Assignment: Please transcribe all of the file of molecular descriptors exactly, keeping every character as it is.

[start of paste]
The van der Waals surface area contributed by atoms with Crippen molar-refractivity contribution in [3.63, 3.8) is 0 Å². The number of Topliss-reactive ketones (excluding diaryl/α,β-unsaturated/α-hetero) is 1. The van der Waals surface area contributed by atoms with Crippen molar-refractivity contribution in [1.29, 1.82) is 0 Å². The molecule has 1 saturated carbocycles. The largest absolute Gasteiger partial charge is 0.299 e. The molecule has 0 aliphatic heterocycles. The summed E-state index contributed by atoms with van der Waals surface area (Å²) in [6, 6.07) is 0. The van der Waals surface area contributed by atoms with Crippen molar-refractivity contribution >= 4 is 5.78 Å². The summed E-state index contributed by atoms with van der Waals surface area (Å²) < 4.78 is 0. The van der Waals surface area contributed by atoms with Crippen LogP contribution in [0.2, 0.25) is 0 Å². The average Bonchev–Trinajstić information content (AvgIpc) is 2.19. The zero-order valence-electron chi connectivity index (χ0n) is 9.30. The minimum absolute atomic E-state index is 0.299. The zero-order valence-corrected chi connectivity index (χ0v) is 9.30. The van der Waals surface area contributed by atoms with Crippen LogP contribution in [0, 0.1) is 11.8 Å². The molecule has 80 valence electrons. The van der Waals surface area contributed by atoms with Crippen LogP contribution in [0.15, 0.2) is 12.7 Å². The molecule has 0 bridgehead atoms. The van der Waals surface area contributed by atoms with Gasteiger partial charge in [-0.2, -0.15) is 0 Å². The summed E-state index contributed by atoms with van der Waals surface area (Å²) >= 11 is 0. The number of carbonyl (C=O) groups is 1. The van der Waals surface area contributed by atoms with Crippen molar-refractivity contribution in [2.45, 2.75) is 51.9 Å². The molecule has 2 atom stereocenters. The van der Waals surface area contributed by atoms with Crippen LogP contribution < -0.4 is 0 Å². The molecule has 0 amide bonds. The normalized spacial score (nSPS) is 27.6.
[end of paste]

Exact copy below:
The van der Waals surface area contributed by atoms with Crippen molar-refractivity contribution in [3.63, 3.8) is 0 Å². The number of Topliss-reactive ketones (excluding diaryl/α,β-unsaturated/α-hetero) is 1. The van der Waals surface area contributed by atoms with Crippen molar-refractivity contribution in [1.29, 1.82) is 0 Å². The molecule has 1 saturated carbocycles. The largest absolute Gasteiger partial charge is 0.299 e. The molecule has 0 aliphatic heterocycles. The summed E-state index contributed by atoms with van der Waals surface area (Å²) in [6, 6.07) is 0. The van der Waals surface area contributed by atoms with Crippen molar-refractivity contribution >= 4 is 5.78 Å². The summed E-state index contributed by atoms with van der Waals surface area (Å²) < 4.78 is 0. The van der Waals surface area contributed by atoms with Crippen LogP contribution in [0.2, 0.25) is 0 Å². The average Bonchev–Trinajstić information content (AvgIpc) is 2.19. The zero-order valence-electron chi connectivity index (χ0n) is 9.30. The minimum absolute atomic E-state index is 0.299. The zero-order valence-corrected chi connectivity index (χ0v) is 9.30. The van der Waals surface area contributed by atoms with Crippen LogP contribution in [0, 0.1) is 11.8 Å². The molecule has 80 valence electrons. The van der Waals surface area contributed by atoms with Crippen LogP contribution in [0.15, 0.2) is 12.7 Å². The molecule has 0 bridgehead atoms. The van der Waals surface area contributed by atoms with Gasteiger partial charge in [-0.2, -0.15) is 0 Å². The summed E-state index contributed by atoms with van der Waals surface area (Å²) >= 11 is 0. The number of carbonyl (C=O) groups is 1. The van der Waals surface area contributed by atoms with Crippen molar-refractivity contribution in [2.45, 2.75) is 51.9 Å². The molecule has 2 atom stereocenters. The van der Waals surface area contributed by atoms with Crippen LogP contribution < -0.4 is 0 Å². The molecule has 0 amide bonds. The normalized spacial score (nSPS) is 27.6.